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Julia Phillips, Producer Whose Book Scandalized Hollywood, Dies at 57


Movie producer Julia Phillips, who made Hollywood history as the first woman to win a best picture Oscar--for "The Sting" in 1973--and who became the talk of the town almost 20 years later with her scandalous autobiography "You'll Never Eat Lunch in This Town Again," died Tuesday at her West Hollywood home. She was 57.

Family members said she had been diagnosed as having cancer in August.

Colorful and sharp-tongued, Phillips was known as a creative player in the freewheeling 1970s when young Hollywood filmmakers were gaining clout. She won the Academy Award as co-producer of the blockbuster "The Sting" and then co-produced Martin Scorsese's acclaimed "Taxi Driver" in 1976, followed by director Steven Spielberg's 1977 hit "Close Encounters of the Third Kind."

Her 1990 book helped redefine the nature of Hollywood autobiographies with its insider's chronicle of petty indiscretions and vindictiveness among the town's top echelons. Phillips not only named names, she also offered sometimes harsh personal judgments of former friends in high places in the movie business.

In an image-conscious industry, Phillips' candor was not appreciated. The book alienated many among the industry's elite--some of whom never spoke to her again, at lunch or otherwise. Friends and family members said she was stunned at the reaction to what she considered her honesty, and spent much of her remaining life in retreat. Still, they said, she would not have changed a word.

"You always have to pay your dues," she once told a reporter. "I paid them backward--starting at the top and going to the bottom."

Her son-in-law Modi Wiczyk said Phillips based her life on a two-word philosophy: "No rules." Though no one was off limits from her biting wit, she was always hardest on herself, he said. She died as she lived, he said: unrepentant and with no regrets.

"She didn't know the power of her own words," her daughter Kate said. "I think she was shocked that people would take things to heart and be so offended. . . . Would it make her do anything differently? No."

The daughter of Jewish intellectuals, Julia Miller grew up in New York and Wisconsin. She graduated from Mount Holyoke College in Massachusetts, where she failed math and French but won prestigious awards for her short-story writing. In 1965, she married investment banker Michael Phillips; they had one child, Kate.

After a career in magazine publishing, Phillips joined Paramount Pictures in 1969 as its East Coast story editor. She headed Mirisch Productions in New York, and later became creative executive for First Artist Productions, a group of actors seeking greater creative control.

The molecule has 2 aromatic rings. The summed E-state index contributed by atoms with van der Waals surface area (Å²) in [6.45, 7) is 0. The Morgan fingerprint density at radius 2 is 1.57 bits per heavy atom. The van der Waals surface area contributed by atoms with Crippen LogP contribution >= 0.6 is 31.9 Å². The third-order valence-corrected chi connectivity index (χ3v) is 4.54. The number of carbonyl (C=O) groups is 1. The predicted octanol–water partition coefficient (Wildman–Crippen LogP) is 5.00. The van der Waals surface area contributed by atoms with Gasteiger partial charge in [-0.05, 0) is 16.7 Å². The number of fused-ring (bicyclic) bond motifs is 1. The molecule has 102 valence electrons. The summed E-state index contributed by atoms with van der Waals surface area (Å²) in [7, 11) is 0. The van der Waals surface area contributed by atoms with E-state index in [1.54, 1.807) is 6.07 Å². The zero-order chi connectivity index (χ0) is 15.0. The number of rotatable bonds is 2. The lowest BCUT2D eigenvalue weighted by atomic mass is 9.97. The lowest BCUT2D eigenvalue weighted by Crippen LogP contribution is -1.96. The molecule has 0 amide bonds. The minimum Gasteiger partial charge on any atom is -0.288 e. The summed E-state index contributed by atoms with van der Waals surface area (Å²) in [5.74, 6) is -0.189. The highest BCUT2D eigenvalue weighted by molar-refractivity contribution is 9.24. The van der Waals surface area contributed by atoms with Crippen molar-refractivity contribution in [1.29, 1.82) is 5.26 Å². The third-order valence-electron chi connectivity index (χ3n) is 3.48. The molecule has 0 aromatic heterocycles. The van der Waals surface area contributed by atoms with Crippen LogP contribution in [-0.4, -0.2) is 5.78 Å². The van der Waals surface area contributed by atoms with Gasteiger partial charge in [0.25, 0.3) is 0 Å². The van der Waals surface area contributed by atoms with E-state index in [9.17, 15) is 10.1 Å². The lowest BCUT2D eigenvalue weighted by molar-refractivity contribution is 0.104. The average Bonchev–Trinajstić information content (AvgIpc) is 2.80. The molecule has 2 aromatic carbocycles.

Along with actor Tony Bill, Phillips and her husband went into business for themselves to produce "Steelyard Blues." Later, Phillips became president of her own company: Ruthless Productions in Los Angeles.

The name of the firm attested more to her candor than any chicanery, Bill said. "Her honesty was what set her apart," he said. "It was her calling card and her Achilles' heel."

Short, bright, stylish and profane, Phillips was a trailblazer in Hollywood where women producers, directors and executives had found few opportunities, said producer Roz Heller, a longtime friend. Like other women, Phillips had to assert herself and inflate her ambition just to avoid being trampled on, Heller said.

"Taxi Driver" was just one of the unpopular projects they had to fight to produce, Heller said. "We couldn't get the green light. I remember her being enormously pregnant, wearing a circle dress, standing up and saying, 'I'm going to drop this baby right now if we don't get this green light.' The men got very nervous." The film won the Cannes Film Festival Palme d'Or in 1976 and was a commercial hit.

In a statement, Scorsese noted that Phillips worked with him personally in post-production on "Taxi Driver" and, along with her husband, helped the movie reach the screen as the filmmakers intended. "She was a friend," he said, "and I am sad for her loss."

Phillips had a visionary ability to identify talent, said Peter Biskind, author of "Easy Riders, Raging Bulls," an account of Hollywood in the 1970s. At their Malibu beach house, she and her husband lived large, entertaining Scorsese and Spielberg, Brian de Palma, John Milius, Paul Schrader, Peter Boyle and Richard Dreyfuss, among others.

Ideas flowed as freely as mind-expanding drugs, and Phillips fit right in, Biskind said. "Someone would throw an idea out; Julia would say you ought to write that up."

Increasingly preoccupied with drugs, Phillips came to grief over producing "Close Encounters of the Third Kind" (1977) with Spielberg. "He essentially kicked her off the movie," Biskind said. "It pretty much ended her career."

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